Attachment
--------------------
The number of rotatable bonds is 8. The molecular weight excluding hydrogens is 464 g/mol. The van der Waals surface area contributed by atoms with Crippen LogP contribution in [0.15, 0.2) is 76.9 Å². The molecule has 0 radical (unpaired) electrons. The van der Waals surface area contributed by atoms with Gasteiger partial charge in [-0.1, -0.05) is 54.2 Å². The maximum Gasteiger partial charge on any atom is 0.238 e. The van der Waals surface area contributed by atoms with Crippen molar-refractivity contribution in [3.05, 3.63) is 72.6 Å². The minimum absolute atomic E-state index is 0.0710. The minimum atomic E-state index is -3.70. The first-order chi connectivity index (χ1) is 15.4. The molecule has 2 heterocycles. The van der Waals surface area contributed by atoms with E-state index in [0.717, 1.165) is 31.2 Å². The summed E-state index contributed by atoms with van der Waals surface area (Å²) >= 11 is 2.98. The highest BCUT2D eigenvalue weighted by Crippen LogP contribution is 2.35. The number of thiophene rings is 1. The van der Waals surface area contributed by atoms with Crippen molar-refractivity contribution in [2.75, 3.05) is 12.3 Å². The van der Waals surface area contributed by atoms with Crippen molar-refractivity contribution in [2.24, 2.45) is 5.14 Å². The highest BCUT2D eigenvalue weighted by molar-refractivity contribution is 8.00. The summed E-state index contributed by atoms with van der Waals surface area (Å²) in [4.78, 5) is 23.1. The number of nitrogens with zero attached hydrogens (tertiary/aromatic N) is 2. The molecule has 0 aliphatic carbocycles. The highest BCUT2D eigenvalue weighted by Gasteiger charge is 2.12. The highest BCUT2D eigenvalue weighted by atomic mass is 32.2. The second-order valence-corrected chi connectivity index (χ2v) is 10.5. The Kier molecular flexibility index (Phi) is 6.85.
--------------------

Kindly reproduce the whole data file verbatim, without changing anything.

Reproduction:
The number of rotatable bonds is 8. The molecular weight excluding hydrogens is 464 g/mol. The van der Waals surface area contributed by atoms with Crippen LogP contribution in [0.15, 0.2) is 76.9 Å². The molecule has 0 radical (unpaired) electrons. The van der Waals surface area contributed by atoms with Gasteiger partial charge in [-0.1, -0.05) is 54.2 Å². The maximum Gasteiger partial charge on any atom is 0.238 e. The van der Waals surface area contributed by atoms with Crippen molar-refractivity contribution in [3.05, 3.63) is 72.6 Å². The minimum absolute atomic E-state index is 0.0710. The minimum atomic E-state index is -3.70. The first-order chi connectivity index (χ1) is 15.4. The molecule has 2 heterocycles. The van der Waals surface area contributed by atoms with E-state index in [0.717, 1.165) is 31.2 Å². The summed E-state index contributed by atoms with van der Waals surface area (Å²) >= 11 is 2.98. The highest BCUT2D eigenvalue weighted by Crippen LogP contribution is 2.35. The number of thiophene rings is 1. The van der Waals surface area contributed by atoms with Crippen molar-refractivity contribution in [2.75, 3.05) is 12.3 Å². The van der Waals surface area contributed by atoms with Crippen molar-refractivity contribution in [2.24, 2.45) is 5.14 Å². The highest BCUT2D eigenvalue weighted by molar-refractivity contribution is 8.00. The summed E-state index contributed by atoms with van der Waals surface area (Å²) in [4.78, 5) is 23.1. The number of nitrogens with zero attached hydrogens (tertiary/aromatic N) is 2. The molecule has 0 aliphatic carbocycles. The highest BCUT2D eigenvalue weighted by Gasteiger charge is 2.12. The highest BCUT2D eigenvalue weighted by atomic mass is 32.2. The second-order valence-corrected chi connectivity index (χ2v) is 10.5. The Kier molecular flexibility index (Phi) is 6.85.